Is memory important?

Zichronot/Remembrances: Is memory important? 
Rosh Hashanah 2016 Talk by Nancy Meadow
Judith Tendler , Dec 30, 1938 - July 25, 2016

Judith Tendler Dec 30, 1938 – July 25, 2016

I have loved and lost many women in my family to dementia or Alzheimer’s.

My maternal Great Aunt Sarah who, in dementia, read the same novel for ten years and loved ice cream.

My paternal grandma Alice who, in dementia, swore like a sailor and loved ice cream.

My mother, RoseAnna, who in dementia was not at peace unless she was ‘creating something’– even if it was folding the same two washcloths for hours on end. And who liked to mix her raspberry sherbet with potato chips.

My mother’s best friend, Sarah, who in dementia was tortured by interactive visions of evil people and deeds her clients suffering from trauma had shared with her over decades of a career in social work.

My mother’s sister, Aunt Judith, a beyond brilliant writer and academic who in her dementia would not stop walking even when her body could no longer do so, who corrected people’s grammar long after she could hold a conversation, who was not at peace unless she was holding a book/journal/few sheets of paper in her hands … and who loved ice cream.

I watched the disease slowly but relentlessly steal every single memory and every single piece of knowledge from their beings. Every bit they had spent a lifetime collecting. First to go was often words. Not all of them, but the beautiful, specific ones that communicated just exactly who they were, what they were thinking, how they felt, and what they wanted. As the memory pillage continued they lost the ability to sequence, connect, and feel safe in space. This is when trouble with keys, locks, codes, and doors began. Then difficulty with transitions began, small transitions like walking from tile onto carpet or through a door way, and big transitions like choosing a different route home or a new doctor. As the battle for memory marched further forward they lost names of people they loved, they knew. Every single one. From today, from yesterday, from generations before. Then the ability to care for their most basic needs, then their own name, then the ability to swallow, then to breathe.

When I was young, and I lost family members who were two generations older than me, I thought about how sad I was and how wrong it was that I could not have them in my life anymore. When I was an adult and lost my mom I thought about what mental habits I could adopt, ASAP, that might help me escape such a cruel death.

Then I lost mom’s best friend, and then Aunt Judith started to fail. Through Judith, I lost many beautiful people I fell in love with, those who lived with her while she was in an assisted living facility and then the Memory Care Ward. Then, this past July, I lost Judith – the last of her nuclear family.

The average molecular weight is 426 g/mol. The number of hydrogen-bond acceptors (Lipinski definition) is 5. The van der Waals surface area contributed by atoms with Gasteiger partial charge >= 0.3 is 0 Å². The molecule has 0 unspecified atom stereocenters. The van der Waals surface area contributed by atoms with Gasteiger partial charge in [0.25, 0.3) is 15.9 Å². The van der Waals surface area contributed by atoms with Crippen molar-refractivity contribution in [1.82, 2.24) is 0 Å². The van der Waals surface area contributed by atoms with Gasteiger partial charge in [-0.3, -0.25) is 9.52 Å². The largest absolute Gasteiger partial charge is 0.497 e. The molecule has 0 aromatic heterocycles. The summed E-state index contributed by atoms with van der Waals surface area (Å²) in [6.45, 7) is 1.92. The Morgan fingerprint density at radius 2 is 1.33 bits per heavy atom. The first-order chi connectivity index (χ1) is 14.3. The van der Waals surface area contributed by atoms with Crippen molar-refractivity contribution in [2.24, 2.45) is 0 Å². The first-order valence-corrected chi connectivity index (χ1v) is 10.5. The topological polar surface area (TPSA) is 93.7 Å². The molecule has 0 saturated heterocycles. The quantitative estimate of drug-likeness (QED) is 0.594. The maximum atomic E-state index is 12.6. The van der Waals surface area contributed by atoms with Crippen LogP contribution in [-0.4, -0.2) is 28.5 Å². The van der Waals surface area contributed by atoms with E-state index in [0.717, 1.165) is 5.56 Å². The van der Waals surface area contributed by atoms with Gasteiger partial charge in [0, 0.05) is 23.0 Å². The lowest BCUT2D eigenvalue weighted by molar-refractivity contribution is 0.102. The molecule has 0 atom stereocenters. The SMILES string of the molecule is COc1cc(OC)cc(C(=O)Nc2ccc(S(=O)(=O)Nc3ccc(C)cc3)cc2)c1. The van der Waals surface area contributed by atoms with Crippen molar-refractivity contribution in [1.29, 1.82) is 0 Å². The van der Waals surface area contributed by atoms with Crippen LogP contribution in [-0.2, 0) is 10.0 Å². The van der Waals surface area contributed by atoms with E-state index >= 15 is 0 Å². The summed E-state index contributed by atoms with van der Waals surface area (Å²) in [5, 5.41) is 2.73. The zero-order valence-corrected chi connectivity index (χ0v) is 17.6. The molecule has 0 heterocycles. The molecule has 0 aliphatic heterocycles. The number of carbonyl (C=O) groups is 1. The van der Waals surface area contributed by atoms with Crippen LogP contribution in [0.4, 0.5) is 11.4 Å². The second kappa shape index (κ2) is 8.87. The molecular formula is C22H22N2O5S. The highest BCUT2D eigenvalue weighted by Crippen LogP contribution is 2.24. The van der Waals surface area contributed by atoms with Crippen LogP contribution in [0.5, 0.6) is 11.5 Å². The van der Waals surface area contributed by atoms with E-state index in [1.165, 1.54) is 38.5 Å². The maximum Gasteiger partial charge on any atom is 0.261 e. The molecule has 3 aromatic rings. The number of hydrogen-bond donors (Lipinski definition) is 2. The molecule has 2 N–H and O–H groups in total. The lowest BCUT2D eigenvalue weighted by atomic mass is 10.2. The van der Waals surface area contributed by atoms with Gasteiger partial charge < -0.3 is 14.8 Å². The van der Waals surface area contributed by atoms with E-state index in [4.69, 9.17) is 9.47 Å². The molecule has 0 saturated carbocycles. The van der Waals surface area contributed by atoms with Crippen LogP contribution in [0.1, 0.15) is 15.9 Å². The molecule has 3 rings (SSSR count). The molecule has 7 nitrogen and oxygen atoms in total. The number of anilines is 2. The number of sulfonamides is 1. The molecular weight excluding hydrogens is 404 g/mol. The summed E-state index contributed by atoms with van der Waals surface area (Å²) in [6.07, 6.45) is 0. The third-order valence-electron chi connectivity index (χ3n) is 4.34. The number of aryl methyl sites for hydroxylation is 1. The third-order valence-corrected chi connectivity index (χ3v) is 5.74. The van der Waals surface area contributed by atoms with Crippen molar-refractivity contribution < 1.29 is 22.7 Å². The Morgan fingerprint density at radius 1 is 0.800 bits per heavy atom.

Now I presume I will die from Alzheimer’s or some other dementia. I already love ice cream. The doctors object to such certainty, and perhaps it is the raw grief, but after witnessing all these strong, smart, feisty women fall who am I to think I could escape it?  

So I am here today, asking: why do we place such value on memory? Is it really so important?

When my grandmother was living with us the last six months of her life, I remember sitting on the couch with her for hours looking over family scrapbooks. I remember how happy I could make her by rattling off the names of dead friends and relatives I had never met but were in those picture books. I remember sitting at the piano with her while she played and sang a particular song from her Eastern European childhood over and over – drilling the melody and words into my childhood memory bank. My mother was caught up by the genealogy bug. She “found” over 1,500 relatives and took me on a roots tour that included visiting a shtetl in Ukraine, a street in Antwerp, and a sleepy town in Norway. My mother and grandmother clearly thought it important to remember the past.

Since my twins’ birth, I have told the story to Mollie and Isaac about how their great-great grandparents escaped from Ukraine–and who begat whom–until we get to their own birth story. I’m doing what I am supposed to do, passing along the history. But I am sure I don’t have all the facts “right,” and now there is nobody left to tell me the “real” story. I watched my mother and aunt spend decades arguing over whose version of what their parents did and thought was “correct.” I know that my sisters and I have very different ideas about people and things that happened in our common past. We each have our own versions.

So, here I am today, asking: is memory important?

The Shofar blasts:  Waking up to something in a new way

a Rosh Hashanah talk by Patti Smith

patti-smithDespite a lifelong love of being the center of attention and performing, I am actually a very shy person. I am one of those unusual folk who would rather be in front of dozens or hundreds of people than talk one to one with someone. One-to-one makes me nervous. It is out of my comfort zone.